Giving People The Power To Tell Their Story

“Well, I came to Montreal when I started university in ’84. My first love and interest was visual arts so I did a BFA at Concordia, or part of one before I went rogue for 12 years. Then, as you said, I had a real passion for the Montreal music scene. I worked as freelance photographer in the early days at the Montreal Mirror.

My favorite was photographing bands, doing some editorials as well, cover shots. These are all sort of external elements outside of the fine art scene to support my fine art interest. I printed T-shirts and sold them at Dutchy’s Record Cave and the famous Saint-Laurent vinyl shop. Then, as I said, I progressed into music. I had several bands and followed the scene very closely around Station 10, Foufounes and whatnot.

Later in life, I went back to finish off my BFA and I had been introduced to filmmaking. What I particularly like about being a filmmaker now, it’s the culmination of all my interests. The visual arts, music, and storytelling, which I’ve always loved. Giving voice to people, giving people the power to tell their own story, everyday people, really was important to me.”

Preserving The History of Griffintown

“My first experience down here in the territory was McAuslan Brewery. I was invited to be the artist in residence. It was a wonderful story of entrepreneur businessmen meeting with entrepreneur artists. Peter and I became good friends, dear friends. I proposed that I would do a body of work on the past and the present of Lachine Canal, what it was in its industrial era and what it has become in its post-industrial era. And Peter entertained me.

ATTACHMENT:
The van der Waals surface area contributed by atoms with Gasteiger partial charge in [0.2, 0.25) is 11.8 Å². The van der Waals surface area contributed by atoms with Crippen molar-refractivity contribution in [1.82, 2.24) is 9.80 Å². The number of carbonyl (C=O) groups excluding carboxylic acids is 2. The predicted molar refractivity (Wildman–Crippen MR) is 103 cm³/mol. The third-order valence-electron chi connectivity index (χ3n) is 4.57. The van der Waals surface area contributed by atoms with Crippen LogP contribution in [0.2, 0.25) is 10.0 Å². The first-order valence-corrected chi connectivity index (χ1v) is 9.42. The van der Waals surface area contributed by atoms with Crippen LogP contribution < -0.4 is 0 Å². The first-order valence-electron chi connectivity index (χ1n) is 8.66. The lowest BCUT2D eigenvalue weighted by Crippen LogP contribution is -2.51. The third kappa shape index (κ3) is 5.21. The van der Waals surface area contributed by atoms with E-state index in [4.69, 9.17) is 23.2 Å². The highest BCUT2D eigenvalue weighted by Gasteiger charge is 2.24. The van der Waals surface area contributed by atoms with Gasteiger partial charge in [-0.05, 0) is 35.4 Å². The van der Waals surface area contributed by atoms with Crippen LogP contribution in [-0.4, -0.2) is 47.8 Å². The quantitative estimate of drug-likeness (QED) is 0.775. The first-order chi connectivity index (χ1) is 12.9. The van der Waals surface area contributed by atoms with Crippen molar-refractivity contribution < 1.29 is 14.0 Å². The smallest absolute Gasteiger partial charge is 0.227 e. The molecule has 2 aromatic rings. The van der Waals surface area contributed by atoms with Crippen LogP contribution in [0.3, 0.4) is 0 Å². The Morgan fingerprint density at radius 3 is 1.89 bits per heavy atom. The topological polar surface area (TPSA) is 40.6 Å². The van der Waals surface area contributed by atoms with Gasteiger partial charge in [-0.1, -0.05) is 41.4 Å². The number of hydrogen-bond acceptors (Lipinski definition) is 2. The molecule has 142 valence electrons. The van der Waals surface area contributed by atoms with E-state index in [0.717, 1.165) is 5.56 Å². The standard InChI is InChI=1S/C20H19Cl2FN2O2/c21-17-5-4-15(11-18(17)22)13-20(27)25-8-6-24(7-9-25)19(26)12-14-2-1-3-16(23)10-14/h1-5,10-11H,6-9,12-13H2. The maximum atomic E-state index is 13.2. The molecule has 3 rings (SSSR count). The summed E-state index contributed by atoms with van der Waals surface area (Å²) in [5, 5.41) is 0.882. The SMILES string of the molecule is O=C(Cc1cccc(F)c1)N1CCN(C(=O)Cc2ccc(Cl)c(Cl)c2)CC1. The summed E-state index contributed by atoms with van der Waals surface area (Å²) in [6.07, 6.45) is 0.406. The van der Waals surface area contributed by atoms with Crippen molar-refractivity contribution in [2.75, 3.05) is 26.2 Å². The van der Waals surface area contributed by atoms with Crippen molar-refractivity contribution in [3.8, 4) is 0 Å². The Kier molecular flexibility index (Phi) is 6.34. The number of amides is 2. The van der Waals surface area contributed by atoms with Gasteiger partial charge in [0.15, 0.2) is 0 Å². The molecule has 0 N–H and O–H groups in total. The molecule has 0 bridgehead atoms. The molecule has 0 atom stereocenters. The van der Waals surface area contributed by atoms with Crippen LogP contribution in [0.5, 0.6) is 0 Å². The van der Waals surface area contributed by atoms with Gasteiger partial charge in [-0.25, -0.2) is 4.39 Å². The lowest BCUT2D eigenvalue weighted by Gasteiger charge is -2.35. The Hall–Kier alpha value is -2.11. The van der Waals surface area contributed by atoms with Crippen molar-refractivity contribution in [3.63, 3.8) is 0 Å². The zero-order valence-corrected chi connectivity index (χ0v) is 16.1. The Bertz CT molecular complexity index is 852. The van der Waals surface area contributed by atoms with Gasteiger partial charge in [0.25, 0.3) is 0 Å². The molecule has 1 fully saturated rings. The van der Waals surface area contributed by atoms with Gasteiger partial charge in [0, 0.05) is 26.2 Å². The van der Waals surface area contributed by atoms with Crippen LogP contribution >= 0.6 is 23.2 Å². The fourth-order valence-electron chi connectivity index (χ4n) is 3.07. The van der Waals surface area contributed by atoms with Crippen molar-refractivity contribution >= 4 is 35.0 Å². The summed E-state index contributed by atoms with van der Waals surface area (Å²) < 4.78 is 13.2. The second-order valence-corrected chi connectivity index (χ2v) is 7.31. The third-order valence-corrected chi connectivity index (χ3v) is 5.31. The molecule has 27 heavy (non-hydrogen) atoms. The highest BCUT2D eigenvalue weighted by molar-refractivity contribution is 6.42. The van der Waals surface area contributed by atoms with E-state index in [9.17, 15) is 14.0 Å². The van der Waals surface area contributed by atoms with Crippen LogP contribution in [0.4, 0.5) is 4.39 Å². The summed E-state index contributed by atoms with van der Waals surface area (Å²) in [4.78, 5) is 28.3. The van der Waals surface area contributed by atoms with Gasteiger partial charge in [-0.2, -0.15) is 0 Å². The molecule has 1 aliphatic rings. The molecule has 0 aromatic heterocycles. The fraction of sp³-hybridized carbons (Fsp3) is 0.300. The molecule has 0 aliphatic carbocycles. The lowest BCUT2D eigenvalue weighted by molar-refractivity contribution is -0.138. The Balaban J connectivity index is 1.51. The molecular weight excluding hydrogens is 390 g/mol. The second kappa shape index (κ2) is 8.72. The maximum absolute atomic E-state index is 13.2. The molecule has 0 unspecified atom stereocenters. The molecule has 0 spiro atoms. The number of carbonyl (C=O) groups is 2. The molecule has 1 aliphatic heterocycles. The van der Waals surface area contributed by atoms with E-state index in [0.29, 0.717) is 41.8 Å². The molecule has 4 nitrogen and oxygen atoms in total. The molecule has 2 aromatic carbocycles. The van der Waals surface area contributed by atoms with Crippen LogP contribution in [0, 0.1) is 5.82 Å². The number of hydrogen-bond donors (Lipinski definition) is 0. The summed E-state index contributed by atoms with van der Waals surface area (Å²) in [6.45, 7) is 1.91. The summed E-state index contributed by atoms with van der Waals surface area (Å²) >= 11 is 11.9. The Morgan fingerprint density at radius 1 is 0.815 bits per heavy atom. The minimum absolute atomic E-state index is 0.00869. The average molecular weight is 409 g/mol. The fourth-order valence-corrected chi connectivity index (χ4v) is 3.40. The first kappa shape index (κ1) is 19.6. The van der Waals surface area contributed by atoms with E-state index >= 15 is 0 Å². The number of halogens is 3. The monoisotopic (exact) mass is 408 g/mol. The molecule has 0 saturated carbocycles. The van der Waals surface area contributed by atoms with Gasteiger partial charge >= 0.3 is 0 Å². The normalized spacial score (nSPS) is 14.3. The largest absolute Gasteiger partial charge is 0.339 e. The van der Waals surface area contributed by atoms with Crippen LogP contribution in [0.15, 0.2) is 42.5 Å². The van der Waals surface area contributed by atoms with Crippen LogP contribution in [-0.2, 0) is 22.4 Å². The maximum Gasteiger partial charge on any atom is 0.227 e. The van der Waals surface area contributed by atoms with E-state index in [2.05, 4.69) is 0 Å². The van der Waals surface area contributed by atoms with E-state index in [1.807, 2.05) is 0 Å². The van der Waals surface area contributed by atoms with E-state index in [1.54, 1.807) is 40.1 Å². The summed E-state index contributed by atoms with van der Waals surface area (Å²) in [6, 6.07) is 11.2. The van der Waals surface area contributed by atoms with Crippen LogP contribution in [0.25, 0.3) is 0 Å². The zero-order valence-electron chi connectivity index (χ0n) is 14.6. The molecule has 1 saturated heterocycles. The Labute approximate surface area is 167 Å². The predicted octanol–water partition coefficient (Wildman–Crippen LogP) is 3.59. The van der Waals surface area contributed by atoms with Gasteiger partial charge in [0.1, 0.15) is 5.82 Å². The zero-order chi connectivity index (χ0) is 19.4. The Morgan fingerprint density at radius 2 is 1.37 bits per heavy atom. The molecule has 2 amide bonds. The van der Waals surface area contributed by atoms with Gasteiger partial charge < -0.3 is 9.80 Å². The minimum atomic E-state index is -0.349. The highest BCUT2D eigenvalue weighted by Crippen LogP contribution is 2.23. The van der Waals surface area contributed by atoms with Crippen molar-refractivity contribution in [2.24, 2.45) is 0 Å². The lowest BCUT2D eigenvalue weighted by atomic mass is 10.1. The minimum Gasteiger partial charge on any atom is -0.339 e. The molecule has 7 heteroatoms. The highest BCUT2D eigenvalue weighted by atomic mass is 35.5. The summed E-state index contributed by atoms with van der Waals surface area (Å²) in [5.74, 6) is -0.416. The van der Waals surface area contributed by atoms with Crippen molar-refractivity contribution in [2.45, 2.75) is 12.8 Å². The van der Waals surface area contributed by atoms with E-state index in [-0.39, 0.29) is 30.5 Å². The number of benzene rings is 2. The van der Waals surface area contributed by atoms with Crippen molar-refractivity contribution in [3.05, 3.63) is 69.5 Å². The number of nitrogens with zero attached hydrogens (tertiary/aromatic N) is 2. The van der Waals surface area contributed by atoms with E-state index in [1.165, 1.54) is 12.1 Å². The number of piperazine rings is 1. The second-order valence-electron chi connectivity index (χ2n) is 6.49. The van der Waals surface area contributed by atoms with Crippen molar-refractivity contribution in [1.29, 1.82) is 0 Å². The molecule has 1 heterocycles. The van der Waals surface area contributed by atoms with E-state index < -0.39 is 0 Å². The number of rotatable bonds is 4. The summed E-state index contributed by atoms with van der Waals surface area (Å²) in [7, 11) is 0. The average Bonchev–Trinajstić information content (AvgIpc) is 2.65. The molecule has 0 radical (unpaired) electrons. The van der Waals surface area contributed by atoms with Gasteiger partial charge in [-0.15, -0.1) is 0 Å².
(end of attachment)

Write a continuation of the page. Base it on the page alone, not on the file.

After losing three studios to condo projects, he offered me the second floor of his visitor’s center. It was at that visitor’s center that I launched myself into the urbanism of Montreal, the Lachine Canal as a waterway, and, more specifically, the people of this territory. As a Master’s thesis project, it was my thesis advisor, Laurie Blair, who suggested, “You should really do something on Griffintown.” I had another idea in mind and she tailored that.

She was very wise to do so. Out of that, ensued a short doc called Dans l’Griff, which is a three-generational story about the Mercier family. All their stories elicited from their personal photographs, from their photo albums, and filming them on location with the photographs that are eliciting the memories of what life was like ’cause that life is gone.

My idea with their documentary was to show the past and the present. In order to familiarize myself with Griffintown, I did something called the Griffintown Tour. It was 21 short films of Griffintown. I picked out 21 architectural sites and I had a PhD, a guy named Matthew Barlow, who was specializing in the Irishification of Griffintown. Matthew told a social history while doing this walking tour that I devised.

I thought the best way to understand the territory and the landscape is not only through the historian but through the buildings themselves. That’s now online. It’s a wonderful project. I occasionally get emails from ex-Griffintowners that have mobility issues, living in old folks’ homes that have you saying, “Thank you, Mr. MacLeod, for preserving our history. I remember the Lowney Chocolate and the Dow Brewery scandal and the Liberator crashing.” It was very important for me to humanize that territory.”

Buildings Should Be Inclusive Spaces